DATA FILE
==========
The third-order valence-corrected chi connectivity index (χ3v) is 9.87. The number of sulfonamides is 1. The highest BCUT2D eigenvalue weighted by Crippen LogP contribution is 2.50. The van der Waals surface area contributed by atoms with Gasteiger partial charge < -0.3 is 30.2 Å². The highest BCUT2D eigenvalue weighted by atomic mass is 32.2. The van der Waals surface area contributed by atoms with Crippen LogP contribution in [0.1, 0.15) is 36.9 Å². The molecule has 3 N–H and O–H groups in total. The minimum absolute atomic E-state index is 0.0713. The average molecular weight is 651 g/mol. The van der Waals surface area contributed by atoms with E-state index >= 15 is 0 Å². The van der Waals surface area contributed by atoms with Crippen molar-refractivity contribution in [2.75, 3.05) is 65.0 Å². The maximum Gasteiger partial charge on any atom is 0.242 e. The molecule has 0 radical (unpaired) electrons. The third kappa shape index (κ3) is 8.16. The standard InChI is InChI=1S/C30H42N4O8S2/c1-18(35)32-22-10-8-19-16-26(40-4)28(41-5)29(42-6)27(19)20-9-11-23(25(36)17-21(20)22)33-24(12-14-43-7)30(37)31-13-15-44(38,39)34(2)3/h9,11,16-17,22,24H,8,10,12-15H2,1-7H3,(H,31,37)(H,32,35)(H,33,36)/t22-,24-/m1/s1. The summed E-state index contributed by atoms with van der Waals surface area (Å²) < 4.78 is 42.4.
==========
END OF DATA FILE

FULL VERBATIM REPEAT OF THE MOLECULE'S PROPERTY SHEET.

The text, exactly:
The third-order valence-corrected chi connectivity index (χ3v) is 9.87. The number of sulfonamides is 1. The highest BCUT2D eigenvalue weighted by Crippen LogP contribution is 2.50. The van der Waals surface area contributed by atoms with Gasteiger partial charge < -0.3 is 30.2 Å². The highest BCUT2D eigenvalue weighted by atomic mass is 32.2. The van der Waals surface area contributed by atoms with Crippen LogP contribution in [0.1, 0.15) is 36.9 Å². The molecule has 3 N–H and O–H groups in total. The minimum absolute atomic E-state index is 0.0713. The average molecular weight is 651 g/mol. The van der Waals surface area contributed by atoms with E-state index >= 15 is 0 Å². The van der Waals surface area contributed by atoms with Crippen molar-refractivity contribution in [2.75, 3.05) is 65.0 Å². The maximum Gasteiger partial charge on any atom is 0.242 e. The molecule has 0 radical (unpaired) electrons. The third kappa shape index (κ3) is 8.16. The standard InChI is InChI=1S/C30H42N4O8S2/c1-18(35)32-22-10-8-19-16-26(40-4)28(41-5)29(42-6)27(19)20-9-11-23(25(36)17-21(20)22)33-24(12-14-43-7)30(37)31-13-15-44(38,39)34(2)3/h9,11,16-17,22,24H,8,10,12-15H2,1-7H3,(H,31,37)(H,32,35)(H,33,36)/t22-,24-/m1/s1. The summed E-state index contributed by atoms with van der Waals surface area (Å²) < 4.78 is 42.4.